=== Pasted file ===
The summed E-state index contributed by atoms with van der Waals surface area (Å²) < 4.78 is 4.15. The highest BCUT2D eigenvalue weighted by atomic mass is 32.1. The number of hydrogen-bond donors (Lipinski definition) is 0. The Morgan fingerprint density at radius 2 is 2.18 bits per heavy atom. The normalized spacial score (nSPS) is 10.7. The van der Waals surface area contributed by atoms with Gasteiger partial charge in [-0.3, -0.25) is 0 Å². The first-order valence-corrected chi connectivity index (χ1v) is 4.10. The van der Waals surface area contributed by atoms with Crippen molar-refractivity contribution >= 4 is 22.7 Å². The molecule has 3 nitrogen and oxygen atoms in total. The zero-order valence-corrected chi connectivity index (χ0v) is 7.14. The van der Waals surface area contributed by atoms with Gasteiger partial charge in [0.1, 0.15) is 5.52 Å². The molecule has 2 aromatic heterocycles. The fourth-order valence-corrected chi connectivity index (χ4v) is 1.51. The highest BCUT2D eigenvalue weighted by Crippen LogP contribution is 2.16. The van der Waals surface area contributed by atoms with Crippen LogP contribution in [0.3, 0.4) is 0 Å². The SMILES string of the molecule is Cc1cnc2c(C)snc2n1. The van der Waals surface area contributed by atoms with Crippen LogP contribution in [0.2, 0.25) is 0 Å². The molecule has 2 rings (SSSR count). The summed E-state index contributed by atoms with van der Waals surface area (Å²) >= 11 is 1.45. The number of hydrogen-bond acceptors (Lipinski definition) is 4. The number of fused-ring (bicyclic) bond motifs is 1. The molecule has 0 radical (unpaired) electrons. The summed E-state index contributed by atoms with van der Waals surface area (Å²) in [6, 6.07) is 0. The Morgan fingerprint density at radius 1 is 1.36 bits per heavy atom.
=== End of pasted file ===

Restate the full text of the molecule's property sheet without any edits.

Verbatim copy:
The summed E-state index contributed by atoms with van der Waals surface area (Å²) < 4.78 is 4.15. The highest BCUT2D eigenvalue weighted by atomic mass is 32.1. The number of hydrogen-bond donors (Lipinski definition) is 0. The Morgan fingerprint density at radius 2 is 2.18 bits per heavy atom. The normalized spacial score (nSPS) is 10.7. The van der Waals surface area contributed by atoms with Gasteiger partial charge in [-0.3, -0.25) is 0 Å². The first-order valence-corrected chi connectivity index (χ1v) is 4.10. The van der Waals surface area contributed by atoms with Crippen molar-refractivity contribution >= 4 is 22.7 Å². The molecule has 3 nitrogen and oxygen atoms in total. The zero-order valence-corrected chi connectivity index (χ0v) is 7.14. The van der Waals surface area contributed by atoms with Gasteiger partial charge in [0.1, 0.15) is 5.52 Å². The molecule has 2 aromatic heterocycles. The fourth-order valence-corrected chi connectivity index (χ4v) is 1.51. The highest BCUT2D eigenvalue weighted by Crippen LogP contribution is 2.16. The van der Waals surface area contributed by atoms with Crippen LogP contribution in [0.3, 0.4) is 0 Å². The SMILES string of the molecule is Cc1cnc2c(C)snc2n1. The van der Waals surface area contributed by atoms with Crippen LogP contribution in [0.2, 0.25) is 0 Å². The molecule has 2 rings (SSSR count). The summed E-state index contributed by atoms with van der Waals surface area (Å²) >= 11 is 1.45. The number of hydrogen-bond acceptors (Lipinski definition) is 4. The number of fused-ring (bicyclic) bond motifs is 1. The molecule has 0 radical (unpaired) electrons. The summed E-state index contributed by atoms with van der Waals surface area (Å²) in [6, 6.07) is 0. The Morgan fingerprint density at radius 1 is 1.36 bits per heavy atom.